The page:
Kichizo Ishida (1894 – 1936) was a Japanese businessman and restaurateur with a reputation for being a ladies’ man. Starting off as an apprentice in a restaurant that specialized in eel dishes, at age 24 he opened what would become a highly successful restaurant, the Yoshidaya, in the Nakano neighborhood of Tokyo. By 1936, he seems to have left the management of his other business affairs to his wife, and dedicated himself to womanizing. Early in 1936, he began a torrid love affair with a recently hired employee, Sada Abe, that ended badly.
Sada Abe (1905 – 1971) had been Geisha and former prostitute before she started working as an apprentice at Ishida’s restaurant. It did not take long after she started work before her boss made advances, which she eagerly welcomed. The duo became infatuated with each other, spending days engaged in marathon sex sessions at hotels, not pausing even when maids came in to clean the rooms.
Sada’s infatuation, however, grew into obsession. She started getting jealous whenever Ishida returned to his wife and began toying with the idea of murdering him as a means of keeping him forever to herself. She bought a knife and threatened him with it during their next marathon sex session, but Ishida assumed it was role play and was turned on rather than concerned, which threw Sada off.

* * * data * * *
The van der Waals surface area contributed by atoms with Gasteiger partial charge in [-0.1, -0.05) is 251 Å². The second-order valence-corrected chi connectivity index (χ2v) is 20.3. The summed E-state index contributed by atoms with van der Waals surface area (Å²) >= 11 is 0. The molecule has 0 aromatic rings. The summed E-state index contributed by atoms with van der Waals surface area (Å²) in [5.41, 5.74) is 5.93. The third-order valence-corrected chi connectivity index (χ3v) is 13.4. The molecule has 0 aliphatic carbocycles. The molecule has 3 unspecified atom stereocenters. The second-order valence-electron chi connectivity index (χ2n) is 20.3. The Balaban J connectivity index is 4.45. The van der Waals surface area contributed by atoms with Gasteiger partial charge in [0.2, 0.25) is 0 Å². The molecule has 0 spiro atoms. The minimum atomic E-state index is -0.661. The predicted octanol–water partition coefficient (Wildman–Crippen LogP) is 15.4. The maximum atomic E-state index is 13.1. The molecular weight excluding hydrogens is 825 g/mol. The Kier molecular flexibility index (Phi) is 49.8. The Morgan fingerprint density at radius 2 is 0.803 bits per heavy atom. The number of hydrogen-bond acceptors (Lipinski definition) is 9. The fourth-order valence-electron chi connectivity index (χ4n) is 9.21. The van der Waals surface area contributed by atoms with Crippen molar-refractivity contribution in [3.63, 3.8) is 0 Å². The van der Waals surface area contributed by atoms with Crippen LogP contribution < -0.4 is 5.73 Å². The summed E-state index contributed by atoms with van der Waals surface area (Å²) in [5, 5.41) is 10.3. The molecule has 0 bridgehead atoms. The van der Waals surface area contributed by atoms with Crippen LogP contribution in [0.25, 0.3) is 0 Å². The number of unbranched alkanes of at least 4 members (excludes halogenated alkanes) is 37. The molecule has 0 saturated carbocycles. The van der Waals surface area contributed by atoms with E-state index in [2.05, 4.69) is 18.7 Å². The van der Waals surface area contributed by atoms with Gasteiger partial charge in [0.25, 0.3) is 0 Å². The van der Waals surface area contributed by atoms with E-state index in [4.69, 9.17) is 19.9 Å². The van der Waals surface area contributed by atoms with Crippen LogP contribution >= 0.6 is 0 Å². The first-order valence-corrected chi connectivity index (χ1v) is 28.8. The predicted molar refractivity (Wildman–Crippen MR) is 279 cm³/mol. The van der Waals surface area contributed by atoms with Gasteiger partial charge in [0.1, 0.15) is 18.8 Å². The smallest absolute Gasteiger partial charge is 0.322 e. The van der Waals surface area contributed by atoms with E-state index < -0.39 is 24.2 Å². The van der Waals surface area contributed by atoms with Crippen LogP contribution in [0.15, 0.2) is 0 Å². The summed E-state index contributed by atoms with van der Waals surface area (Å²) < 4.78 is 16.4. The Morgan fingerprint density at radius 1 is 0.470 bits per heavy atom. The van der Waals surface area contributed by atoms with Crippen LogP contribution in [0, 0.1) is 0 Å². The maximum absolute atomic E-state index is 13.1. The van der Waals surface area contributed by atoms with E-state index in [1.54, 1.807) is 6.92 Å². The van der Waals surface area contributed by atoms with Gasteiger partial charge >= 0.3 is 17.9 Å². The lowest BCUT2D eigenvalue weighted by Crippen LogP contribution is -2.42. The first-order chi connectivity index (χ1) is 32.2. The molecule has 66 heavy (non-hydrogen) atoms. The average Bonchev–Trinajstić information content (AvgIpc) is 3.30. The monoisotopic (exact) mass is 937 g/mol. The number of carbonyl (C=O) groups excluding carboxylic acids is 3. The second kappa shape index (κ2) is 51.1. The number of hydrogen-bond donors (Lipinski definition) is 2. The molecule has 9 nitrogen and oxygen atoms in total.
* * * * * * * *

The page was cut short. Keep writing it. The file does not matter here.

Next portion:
Later during the marathon session, she again steeled herself to kill him, this time attempting to strangle him with a Geisha belt during sex, but that only turned him on even more, and he begged her to continue, which again threw her off.
Finally, Ishida fell asleep, at which point Sada, gathering her nerve one more time, went ahead and strangled her sleeping lover to death with a Geisha scarf. Then she took out the knife and castrated him, carved her name on his arm, and with his blood wrote “Sada and Kichizo together” on the bedsheets before fleeing. Ishida’s body was discovered the next day, and when news of the murder and mutilation broke, and that a “sexually and criminally dangerous woman was on the loose“, Japan was gripped with what became known as “Sada Abe panic”.
Police eventually caught up with and arrested her, at which point they discovered Kichizo Ishida’s genitals in her purse. When questioned why she was running around with Ishida’s penis and testicles, Sada replied “Because I couldn’t take his head or body with me. I wanted to take the part of him that brought back to me the most vivid memories”
Sada Abe was tried and convicted and served 5 years in prison before being released. She went on to write an autobiography and lived until 1971. The Ishida-Abe love affair and its painfully weird conclusion became a sensation in Japan, embedded in its popular culture and acquiring mythic overtones ever since. The story and variations thereof have been depicted in poetry and prose, both fiction and nonfiction, portrayed in movies and television series, and interpreted over the decades by various philosophers and artists.